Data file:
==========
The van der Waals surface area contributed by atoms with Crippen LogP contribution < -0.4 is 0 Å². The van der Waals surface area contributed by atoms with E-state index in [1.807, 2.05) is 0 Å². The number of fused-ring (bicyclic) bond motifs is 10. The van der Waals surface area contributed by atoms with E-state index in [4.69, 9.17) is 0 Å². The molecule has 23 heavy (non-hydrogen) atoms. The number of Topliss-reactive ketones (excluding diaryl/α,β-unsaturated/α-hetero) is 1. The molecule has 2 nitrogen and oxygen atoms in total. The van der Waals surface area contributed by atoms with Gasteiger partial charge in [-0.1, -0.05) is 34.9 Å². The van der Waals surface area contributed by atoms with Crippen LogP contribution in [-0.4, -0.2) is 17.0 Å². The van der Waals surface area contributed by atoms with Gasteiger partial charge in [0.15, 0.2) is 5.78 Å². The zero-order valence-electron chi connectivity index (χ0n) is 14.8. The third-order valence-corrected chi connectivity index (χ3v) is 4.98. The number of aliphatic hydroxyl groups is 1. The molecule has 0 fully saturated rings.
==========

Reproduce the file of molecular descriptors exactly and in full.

The van der Waals surface area contributed by atoms with Crippen LogP contribution < -0.4 is 0 Å². The van der Waals surface area contributed by atoms with E-state index in [1.807, 2.05) is 0 Å². The number of fused-ring (bicyclic) bond motifs is 10. The van der Waals surface area contributed by atoms with E-state index in [4.69, 9.17) is 0 Å². The molecule has 23 heavy (non-hydrogen) atoms. The number of Topliss-reactive ketones (excluding diaryl/α,β-unsaturated/α-hetero) is 1. The molecule has 2 nitrogen and oxygen atoms in total. The van der Waals surface area contributed by atoms with Gasteiger partial charge in [-0.1, -0.05) is 34.9 Å². The van der Waals surface area contributed by atoms with Crippen LogP contribution in [-0.4, -0.2) is 17.0 Å². The van der Waals surface area contributed by atoms with Gasteiger partial charge in [0.15, 0.2) is 5.78 Å². The zero-order valence-electron chi connectivity index (χ0n) is 14.8. The third-order valence-corrected chi connectivity index (χ3v) is 4.98. The number of aliphatic hydroxyl groups is 1. The molecule has 0 fully saturated rings.